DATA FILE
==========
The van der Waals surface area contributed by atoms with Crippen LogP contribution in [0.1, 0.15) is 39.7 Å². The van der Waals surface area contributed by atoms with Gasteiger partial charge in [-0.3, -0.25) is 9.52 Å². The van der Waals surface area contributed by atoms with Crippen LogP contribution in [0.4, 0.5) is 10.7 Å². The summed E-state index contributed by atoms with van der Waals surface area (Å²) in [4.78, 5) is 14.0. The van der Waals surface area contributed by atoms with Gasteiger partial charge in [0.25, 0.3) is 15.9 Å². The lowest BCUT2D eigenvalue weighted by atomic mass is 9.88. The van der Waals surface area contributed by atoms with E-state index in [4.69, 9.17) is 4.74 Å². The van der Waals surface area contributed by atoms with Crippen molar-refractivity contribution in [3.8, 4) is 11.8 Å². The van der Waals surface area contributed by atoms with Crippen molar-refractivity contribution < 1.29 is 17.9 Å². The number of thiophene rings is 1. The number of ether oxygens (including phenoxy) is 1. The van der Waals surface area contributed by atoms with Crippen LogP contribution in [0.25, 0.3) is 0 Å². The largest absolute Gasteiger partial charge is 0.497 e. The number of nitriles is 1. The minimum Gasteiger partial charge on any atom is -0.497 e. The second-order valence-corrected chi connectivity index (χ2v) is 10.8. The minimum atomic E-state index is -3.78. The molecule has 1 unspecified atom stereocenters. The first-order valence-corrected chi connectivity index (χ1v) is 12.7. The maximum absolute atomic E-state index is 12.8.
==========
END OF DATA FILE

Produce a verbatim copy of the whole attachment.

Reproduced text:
The van der Waals surface area contributed by atoms with Crippen LogP contribution in [0.1, 0.15) is 39.7 Å². The van der Waals surface area contributed by atoms with Gasteiger partial charge in [-0.3, -0.25) is 9.52 Å². The van der Waals surface area contributed by atoms with Crippen LogP contribution in [0.4, 0.5) is 10.7 Å². The summed E-state index contributed by atoms with van der Waals surface area (Å²) in [4.78, 5) is 14.0. The van der Waals surface area contributed by atoms with Gasteiger partial charge in [0.25, 0.3) is 15.9 Å². The lowest BCUT2D eigenvalue weighted by atomic mass is 9.88. The van der Waals surface area contributed by atoms with E-state index in [4.69, 9.17) is 4.74 Å². The van der Waals surface area contributed by atoms with Crippen molar-refractivity contribution in [3.8, 4) is 11.8 Å². The van der Waals surface area contributed by atoms with Crippen molar-refractivity contribution < 1.29 is 17.9 Å². The number of thiophene rings is 1. The number of ether oxygens (including phenoxy) is 1. The van der Waals surface area contributed by atoms with Crippen LogP contribution in [0.25, 0.3) is 0 Å². The largest absolute Gasteiger partial charge is 0.497 e. The number of nitriles is 1. The minimum Gasteiger partial charge on any atom is -0.497 e. The second-order valence-corrected chi connectivity index (χ2v) is 10.8. The minimum atomic E-state index is -3.78. The molecule has 1 unspecified atom stereocenters. The first-order valence-corrected chi connectivity index (χ1v) is 12.7. The maximum absolute atomic E-state index is 12.8.